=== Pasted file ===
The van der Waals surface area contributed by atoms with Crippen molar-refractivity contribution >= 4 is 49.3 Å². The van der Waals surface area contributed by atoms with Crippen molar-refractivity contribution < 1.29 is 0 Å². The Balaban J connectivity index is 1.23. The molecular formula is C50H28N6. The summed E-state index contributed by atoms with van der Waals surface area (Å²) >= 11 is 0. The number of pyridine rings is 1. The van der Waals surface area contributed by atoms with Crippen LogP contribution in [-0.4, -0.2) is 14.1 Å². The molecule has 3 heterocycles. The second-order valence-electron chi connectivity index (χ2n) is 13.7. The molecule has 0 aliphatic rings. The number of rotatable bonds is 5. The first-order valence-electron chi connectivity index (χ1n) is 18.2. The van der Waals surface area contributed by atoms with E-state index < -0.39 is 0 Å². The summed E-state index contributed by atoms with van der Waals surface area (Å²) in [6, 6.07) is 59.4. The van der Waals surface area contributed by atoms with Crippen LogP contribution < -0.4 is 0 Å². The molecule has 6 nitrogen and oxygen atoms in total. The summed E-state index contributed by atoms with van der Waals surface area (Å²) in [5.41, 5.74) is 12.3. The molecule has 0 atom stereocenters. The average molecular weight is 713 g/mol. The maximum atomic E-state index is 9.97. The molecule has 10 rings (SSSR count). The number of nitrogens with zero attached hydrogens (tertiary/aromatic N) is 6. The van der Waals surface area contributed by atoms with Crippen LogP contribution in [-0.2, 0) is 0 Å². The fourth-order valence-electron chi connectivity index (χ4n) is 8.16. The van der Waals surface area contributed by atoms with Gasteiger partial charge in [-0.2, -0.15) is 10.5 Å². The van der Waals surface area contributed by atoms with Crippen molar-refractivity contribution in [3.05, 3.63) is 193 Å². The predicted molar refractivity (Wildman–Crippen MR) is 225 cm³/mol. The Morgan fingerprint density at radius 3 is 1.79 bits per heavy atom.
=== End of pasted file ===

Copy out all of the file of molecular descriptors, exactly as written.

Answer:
The van der Waals surface area contributed by atoms with Crippen molar-refractivity contribution >= 4 is 49.3 Å². The van der Waals surface area contributed by atoms with Crippen molar-refractivity contribution < 1.29 is 0 Å². The Balaban J connectivity index is 1.23. The molecular formula is C50H28N6. The summed E-state index contributed by atoms with van der Waals surface area (Å²) >= 11 is 0. The number of pyridine rings is 1. The van der Waals surface area contributed by atoms with Crippen LogP contribution in [-0.4, -0.2) is 14.1 Å². The molecule has 3 heterocycles. The second-order valence-electron chi connectivity index (χ2n) is 13.7. The molecule has 0 aliphatic rings. The number of rotatable bonds is 5. The first-order valence-electron chi connectivity index (χ1n) is 18.2. The van der Waals surface area contributed by atoms with E-state index < -0.39 is 0 Å². The summed E-state index contributed by atoms with van der Waals surface area (Å²) in [6, 6.07) is 59.4. The van der Waals surface area contributed by atoms with Crippen LogP contribution < -0.4 is 0 Å². The molecule has 6 nitrogen and oxygen atoms in total. The summed E-state index contributed by atoms with van der Waals surface area (Å²) in [5.41, 5.74) is 12.3. The molecule has 0 atom stereocenters. The average molecular weight is 713 g/mol. The maximum atomic E-state index is 9.97. The molecule has 10 rings (SSSR count). The number of nitrogens with zero attached hydrogens (tertiary/aromatic N) is 6. The van der Waals surface area contributed by atoms with Crippen LogP contribution in [-0.2, 0) is 0 Å². The fourth-order valence-electron chi connectivity index (χ4n) is 8.16. The van der Waals surface area contributed by atoms with Gasteiger partial charge in [-0.2, -0.15) is 10.5 Å². The van der Waals surface area contributed by atoms with Crippen molar-refractivity contribution in [3.05, 3.63) is 193 Å². The predicted molar refractivity (Wildman–Crippen MR) is 225 cm³/mol. The Morgan fingerprint density at radius 3 is 1.79 bits per heavy atom.